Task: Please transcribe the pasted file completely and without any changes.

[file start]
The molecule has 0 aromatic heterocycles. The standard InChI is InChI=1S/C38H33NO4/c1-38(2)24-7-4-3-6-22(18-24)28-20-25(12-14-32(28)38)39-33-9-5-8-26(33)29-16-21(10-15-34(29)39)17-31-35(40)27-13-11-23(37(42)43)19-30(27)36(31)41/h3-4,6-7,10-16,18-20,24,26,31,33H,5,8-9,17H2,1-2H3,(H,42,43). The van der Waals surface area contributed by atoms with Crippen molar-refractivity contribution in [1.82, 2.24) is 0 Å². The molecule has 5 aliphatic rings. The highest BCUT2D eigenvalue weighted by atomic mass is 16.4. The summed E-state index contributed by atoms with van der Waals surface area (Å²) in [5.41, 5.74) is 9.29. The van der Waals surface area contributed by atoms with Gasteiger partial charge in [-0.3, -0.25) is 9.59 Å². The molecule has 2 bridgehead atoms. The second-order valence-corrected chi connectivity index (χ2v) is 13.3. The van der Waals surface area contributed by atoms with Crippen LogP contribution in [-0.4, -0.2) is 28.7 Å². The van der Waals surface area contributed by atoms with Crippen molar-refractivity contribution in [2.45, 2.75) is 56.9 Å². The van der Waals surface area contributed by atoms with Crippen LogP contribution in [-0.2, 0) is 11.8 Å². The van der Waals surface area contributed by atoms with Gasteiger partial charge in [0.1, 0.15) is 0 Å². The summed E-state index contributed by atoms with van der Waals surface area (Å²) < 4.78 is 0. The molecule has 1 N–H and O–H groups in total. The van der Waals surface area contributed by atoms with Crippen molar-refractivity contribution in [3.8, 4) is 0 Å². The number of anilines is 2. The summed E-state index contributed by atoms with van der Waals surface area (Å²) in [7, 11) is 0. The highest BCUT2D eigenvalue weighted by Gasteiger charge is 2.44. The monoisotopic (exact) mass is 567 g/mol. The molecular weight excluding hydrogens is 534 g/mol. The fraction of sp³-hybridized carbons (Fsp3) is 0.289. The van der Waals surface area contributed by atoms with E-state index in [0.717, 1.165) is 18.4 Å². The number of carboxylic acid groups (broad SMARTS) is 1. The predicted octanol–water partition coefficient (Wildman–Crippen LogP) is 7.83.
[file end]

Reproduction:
The molecule has 0 aromatic heterocycles. The standard InChI is InChI=1S/C38H33NO4/c1-38(2)24-7-4-3-6-22(18-24)28-20-25(12-14-32(28)38)39-33-9-5-8-26(33)29-16-21(10-15-34(29)39)17-31-35(40)27-13-11-23(37(42)43)19-30(27)36(31)41/h3-4,6-7,10-16,18-20,24,26,31,33H,5,8-9,17H2,1-2H3,(H,42,43). The van der Waals surface area contributed by atoms with Crippen molar-refractivity contribution in [1.82, 2.24) is 0 Å². The molecule has 5 aliphatic rings. The highest BCUT2D eigenvalue weighted by atomic mass is 16.4. The summed E-state index contributed by atoms with van der Waals surface area (Å²) in [5.41, 5.74) is 9.29. The van der Waals surface area contributed by atoms with Gasteiger partial charge in [-0.3, -0.25) is 9.59 Å². The molecule has 2 bridgehead atoms. The second-order valence-corrected chi connectivity index (χ2v) is 13.3. The van der Waals surface area contributed by atoms with Crippen LogP contribution in [-0.4, -0.2) is 28.7 Å². The van der Waals surface area contributed by atoms with Crippen molar-refractivity contribution in [2.45, 2.75) is 56.9 Å². The van der Waals surface area contributed by atoms with Crippen LogP contribution in [-0.2, 0) is 11.8 Å². The van der Waals surface area contributed by atoms with Gasteiger partial charge in [0.1, 0.15) is 0 Å². The summed E-state index contributed by atoms with van der Waals surface area (Å²) < 4.78 is 0. The molecule has 1 N–H and O–H groups in total. The van der Waals surface area contributed by atoms with Crippen molar-refractivity contribution in [3.8, 4) is 0 Å². The number of anilines is 2. The summed E-state index contributed by atoms with van der Waals surface area (Å²) in [7, 11) is 0. The highest BCUT2D eigenvalue weighted by Gasteiger charge is 2.44. The monoisotopic (exact) mass is 567 g/mol. The molecular weight excluding hydrogens is 534 g/mol. The fraction of sp³-hybridized carbons (Fsp3) is 0.289. The van der Waals surface area contributed by atoms with E-state index in [0.717, 1.165) is 18.4 Å². The number of carboxylic acid groups (broad SMARTS) is 1. The predicted octanol–water partition coefficient (Wildman–Crippen LogP) is 7.83.